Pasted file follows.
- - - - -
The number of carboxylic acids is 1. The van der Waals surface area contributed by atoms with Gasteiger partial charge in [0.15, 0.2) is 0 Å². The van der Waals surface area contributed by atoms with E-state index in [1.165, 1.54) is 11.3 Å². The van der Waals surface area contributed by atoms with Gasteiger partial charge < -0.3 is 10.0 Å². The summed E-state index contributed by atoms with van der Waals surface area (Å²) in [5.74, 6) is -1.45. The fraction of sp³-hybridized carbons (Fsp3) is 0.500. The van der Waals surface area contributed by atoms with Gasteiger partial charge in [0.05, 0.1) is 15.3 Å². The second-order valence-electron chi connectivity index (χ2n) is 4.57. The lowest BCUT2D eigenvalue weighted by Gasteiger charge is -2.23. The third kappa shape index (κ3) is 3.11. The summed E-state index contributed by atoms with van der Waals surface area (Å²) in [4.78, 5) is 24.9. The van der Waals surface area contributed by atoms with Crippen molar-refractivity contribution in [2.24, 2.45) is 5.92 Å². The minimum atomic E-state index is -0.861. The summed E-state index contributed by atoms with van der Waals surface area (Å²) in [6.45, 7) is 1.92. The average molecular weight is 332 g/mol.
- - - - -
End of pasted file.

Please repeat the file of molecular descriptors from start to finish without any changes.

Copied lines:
The number of carboxylic acids is 1. The van der Waals surface area contributed by atoms with Gasteiger partial charge in [0.15, 0.2) is 0 Å². The van der Waals surface area contributed by atoms with E-state index in [1.165, 1.54) is 11.3 Å². The van der Waals surface area contributed by atoms with Gasteiger partial charge < -0.3 is 10.0 Å². The summed E-state index contributed by atoms with van der Waals surface area (Å²) in [5.74, 6) is -1.45. The fraction of sp³-hybridized carbons (Fsp3) is 0.500. The van der Waals surface area contributed by atoms with Gasteiger partial charge in [0.05, 0.1) is 15.3 Å². The second-order valence-electron chi connectivity index (χ2n) is 4.57. The lowest BCUT2D eigenvalue weighted by Gasteiger charge is -2.23. The third kappa shape index (κ3) is 3.11. The summed E-state index contributed by atoms with van der Waals surface area (Å²) in [4.78, 5) is 24.9. The van der Waals surface area contributed by atoms with Crippen molar-refractivity contribution in [2.24, 2.45) is 5.92 Å². The minimum atomic E-state index is -0.861. The summed E-state index contributed by atoms with van der Waals surface area (Å²) in [6.45, 7) is 1.92. The average molecular weight is 332 g/mol.